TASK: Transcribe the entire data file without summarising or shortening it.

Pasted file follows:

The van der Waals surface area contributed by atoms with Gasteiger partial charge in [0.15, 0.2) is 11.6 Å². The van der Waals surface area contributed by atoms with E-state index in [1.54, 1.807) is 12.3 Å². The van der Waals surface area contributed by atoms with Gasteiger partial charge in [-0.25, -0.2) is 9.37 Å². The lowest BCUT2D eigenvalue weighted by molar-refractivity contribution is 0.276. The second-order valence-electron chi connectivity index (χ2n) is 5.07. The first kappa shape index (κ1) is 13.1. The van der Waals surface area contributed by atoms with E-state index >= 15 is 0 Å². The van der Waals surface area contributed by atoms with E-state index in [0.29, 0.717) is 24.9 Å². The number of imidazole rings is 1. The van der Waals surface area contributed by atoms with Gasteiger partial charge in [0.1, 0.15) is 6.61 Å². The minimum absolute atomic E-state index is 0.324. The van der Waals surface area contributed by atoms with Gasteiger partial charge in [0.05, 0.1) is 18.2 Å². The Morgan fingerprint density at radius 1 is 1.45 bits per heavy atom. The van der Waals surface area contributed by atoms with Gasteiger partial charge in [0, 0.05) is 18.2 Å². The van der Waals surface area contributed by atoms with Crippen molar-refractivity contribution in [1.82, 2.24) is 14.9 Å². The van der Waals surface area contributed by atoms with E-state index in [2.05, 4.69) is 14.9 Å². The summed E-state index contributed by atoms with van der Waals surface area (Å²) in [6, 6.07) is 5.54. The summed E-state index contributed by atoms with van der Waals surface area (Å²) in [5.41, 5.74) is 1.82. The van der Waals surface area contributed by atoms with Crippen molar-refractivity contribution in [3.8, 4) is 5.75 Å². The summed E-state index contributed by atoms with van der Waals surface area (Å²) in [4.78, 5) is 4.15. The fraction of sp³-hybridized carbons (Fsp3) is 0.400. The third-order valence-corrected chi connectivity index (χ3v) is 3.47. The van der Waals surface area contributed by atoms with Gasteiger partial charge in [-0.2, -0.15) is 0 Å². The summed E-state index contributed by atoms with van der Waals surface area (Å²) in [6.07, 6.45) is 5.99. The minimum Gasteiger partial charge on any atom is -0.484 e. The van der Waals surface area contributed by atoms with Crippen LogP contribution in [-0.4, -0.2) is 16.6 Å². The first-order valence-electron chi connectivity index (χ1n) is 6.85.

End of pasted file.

The van der Waals surface area contributed by atoms with Gasteiger partial charge in [0.15, 0.2) is 11.6 Å². The van der Waals surface area contributed by atoms with E-state index in [1.54, 1.807) is 12.3 Å². The van der Waals surface area contributed by atoms with Gasteiger partial charge in [-0.25, -0.2) is 9.37 Å². The lowest BCUT2D eigenvalue weighted by molar-refractivity contribution is 0.276. The second-order valence-electron chi connectivity index (χ2n) is 5.07. The first kappa shape index (κ1) is 13.1. The van der Waals surface area contributed by atoms with E-state index >= 15 is 0 Å². The van der Waals surface area contributed by atoms with E-state index in [0.29, 0.717) is 24.9 Å². The number of imidazole rings is 1. The van der Waals surface area contributed by atoms with Gasteiger partial charge in [0.1, 0.15) is 6.61 Å². The minimum absolute atomic E-state index is 0.324. The van der Waals surface area contributed by atoms with Gasteiger partial charge in [0.05, 0.1) is 18.2 Å². The Morgan fingerprint density at radius 1 is 1.45 bits per heavy atom. The van der Waals surface area contributed by atoms with Gasteiger partial charge in [0, 0.05) is 18.2 Å². The van der Waals surface area contributed by atoms with Crippen molar-refractivity contribution in [1.82, 2.24) is 14.9 Å². The van der Waals surface area contributed by atoms with E-state index in [2.05, 4.69) is 14.9 Å². The summed E-state index contributed by atoms with van der Waals surface area (Å²) in [6, 6.07) is 5.54. The summed E-state index contributed by atoms with van der Waals surface area (Å²) in [5.41, 5.74) is 1.82. The van der Waals surface area contributed by atoms with Crippen molar-refractivity contribution in [3.8, 4) is 5.75 Å². The summed E-state index contributed by atoms with van der Waals surface area (Å²) in [4.78, 5) is 4.15. The fraction of sp³-hybridized carbons (Fsp3) is 0.400. The third-order valence-corrected chi connectivity index (χ3v) is 3.47. The van der Waals surface area contributed by atoms with Gasteiger partial charge in [-0.2, -0.15) is 0 Å². The summed E-state index contributed by atoms with van der Waals surface area (Å²) in [6.07, 6.45) is 5.99. The minimum Gasteiger partial charge on any atom is -0.484 e. The van der Waals surface area contributed by atoms with Crippen LogP contribution in [-0.4, -0.2) is 16.6 Å². The first-order valence-electron chi connectivity index (χ1n) is 6.85.